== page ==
People often think that being whole or holy involves being perfect in some way. “Perfect” of course is defined in a million ways, but we can construct a picture and list of qualities that might encompass what we assume is the saintly person. So, we would expect to see on this list: seldom angry, patient, kind, generous, courageous, truthful, trusting, reverent, hopeful, zealous, loving, etc. In her final year of life, as she was suffering from tuberculosis, Saint Therese of Lisieux wrote in her diary: ” Never leave a knife near a terminally ill person.” She was a realistic and honest person. She was not perfect in many ways, but she was a whole and holy person. Saint Padre Pio yelled at people frequently and then was very gentle and kind with others. Saint Ignatius of Loyola had a temper, but normally used it after a process of discernment. Teresa of Avila talked back to Christ and questioned him often.
Behaving in perfect ways and trying to feel only nice feelings is a complete distraction from the real task of life. Holiness, or even wholeness in the most secular terms, is very simple. It is the ability to listen in a productive way. There are a welter of voices within and around us. The culture, our egos, our pasts, other people, God and evil, however you understand it, are all part of the mix of voices in our lives. Within ourselves we have many levels that all have a voice. We have the imprint of our parents within our memories: ” Stand up straight.” “Eat everything on your plate.” “Susan is bright.” “You’ll never grow up.” We have a frightened voice: “You can’t do that,” or a confident voice: “That’s easy.” There are the lists inside: “First, go to the Doctor’s; then go to the Drugstore; then get gas; then get the kids; etc.” And, there is the emotional and spiritual report: “I’m uncomfortable.” ” I’m aware that I am procrastinating.” “I really want to quit repeating this pattern.” A friend many years ago told me that we had to get married by the time we were 25 years old because after that we would be “all washed up.” I believed her and sped around trying to meet more men! It caused me to join a lot of organizations and waste a number of Sunday afternoons listening to types of Jazz I did not like, hiking in places I did enjoy, not to mention the unusual experiences I had attending psychological “encounter” groups.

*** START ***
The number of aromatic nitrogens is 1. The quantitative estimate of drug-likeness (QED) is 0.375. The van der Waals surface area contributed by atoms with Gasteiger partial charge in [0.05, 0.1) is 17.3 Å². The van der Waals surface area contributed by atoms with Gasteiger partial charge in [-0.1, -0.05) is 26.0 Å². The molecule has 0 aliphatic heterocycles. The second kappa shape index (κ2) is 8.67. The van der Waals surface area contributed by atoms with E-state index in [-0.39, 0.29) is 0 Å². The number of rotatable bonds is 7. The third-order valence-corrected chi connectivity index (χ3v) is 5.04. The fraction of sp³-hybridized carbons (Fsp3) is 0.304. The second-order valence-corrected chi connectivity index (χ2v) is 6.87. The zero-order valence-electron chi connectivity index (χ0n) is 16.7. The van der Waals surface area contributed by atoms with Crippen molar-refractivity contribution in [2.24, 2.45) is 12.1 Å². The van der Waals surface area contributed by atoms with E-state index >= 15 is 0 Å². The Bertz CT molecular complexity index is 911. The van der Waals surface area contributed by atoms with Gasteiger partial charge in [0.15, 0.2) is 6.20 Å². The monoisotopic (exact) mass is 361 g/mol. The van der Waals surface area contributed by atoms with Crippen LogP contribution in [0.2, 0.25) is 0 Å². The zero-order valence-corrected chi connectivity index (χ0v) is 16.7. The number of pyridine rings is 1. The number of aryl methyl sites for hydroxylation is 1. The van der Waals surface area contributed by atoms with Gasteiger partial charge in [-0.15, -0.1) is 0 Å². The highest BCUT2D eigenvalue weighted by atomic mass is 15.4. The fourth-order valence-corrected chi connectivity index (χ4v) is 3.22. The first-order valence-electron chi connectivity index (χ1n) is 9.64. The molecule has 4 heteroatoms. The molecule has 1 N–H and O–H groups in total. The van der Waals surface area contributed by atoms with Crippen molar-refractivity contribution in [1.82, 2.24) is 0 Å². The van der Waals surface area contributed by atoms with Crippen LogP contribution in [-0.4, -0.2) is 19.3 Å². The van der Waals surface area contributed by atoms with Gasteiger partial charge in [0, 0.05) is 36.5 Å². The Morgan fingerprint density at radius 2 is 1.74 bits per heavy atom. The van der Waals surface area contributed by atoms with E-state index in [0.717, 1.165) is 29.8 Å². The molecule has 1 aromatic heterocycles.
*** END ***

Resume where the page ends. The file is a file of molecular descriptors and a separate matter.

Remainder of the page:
These days it is very un-PC to say this, but I believe in personal evil and prefer to use the Ignatian term for this entity: “The enemy of our human nature.” When someone is not in a state of negative thinking and has every reason either not to feel bad or to feel happy and a random and destructive thought or feeling enters his or her consciousness and destroys his or her peace, the classic response from the Christian tradition is to interpret this as coming from the Enemy. We may be hearing, remembering or seeing something psychological, but the intrusion is not just random. We are not always just talking to ourselves. God is constantly communicating and so are the enemy and the other voices as well. It’s subtle and not superstition. Why is this complex communication happening? What are we supposed to do with this? What has this got to do with holiness and wholeness?
This life on the Planet is a exercise in growth. In the process of life we make choices and determine what we value. We are determined by certain factors but we also determine some of the conditions of our lives. The process of becoming holy, the process by which the world gets a St. Francis or a Mother Teresa, is a process in which those people work over and over at hearing the better voices inside. When a voice said: “Compassion feels better than money,” these people felt drawn to that voice. When an inner voice said: ” Status is nauseating, phony,” these people felt its authenticity and took a chance on goodness. When a voice says: “eat right, drink less, watch less television” or “read this book,” holy people obey the voice if it carries a feeling of peace or rightness with it. Sorting out the voices, listening to the voice of God or one’s true self and then obeying these best voices is what makes people holy and truly whole. Listening and obeying are not easy. It takes a commitment to my best interests. It is in my best interest not to play games. I can spend the rest of my life procrastinating regarding the things I need to do to be happy. I can also stay in a perpetual program to be defensive or angry, to punish people that have hurt me, or to prove that I am fine just the way I am.
At some point I may progress beyond that and also see how awesome God is. The reality we call God is immense in His/Her intellect and in love. Many modern people cannot stand entertaining the concept of God. It is so uncool to admit the possibility of such a reality in many circles today. But, if God exists and I know God does, this reality can get me to an authentic life. I could end up happy and fully realize who I am. Taking time and quiet to listen and note the voices within is a decision. Admitting that I prefer a sleazy voice is okay. I want any excuse not to be a grown up. If a voice says that I should not eat something, say something, or go somewhere or that I should go to bed at a certain time, By God, I want to ask that voice: “who do you think you are…..?”
The path to holiness, exceptional living, being special in the best sense is a surrender to the wisest voice inside. It has taken me many years to accept this fully. This is far harder than parading around trying to be perfect. The authentic voice within might ask you to be better than you think you are; the author may believe in you more than you do.Read More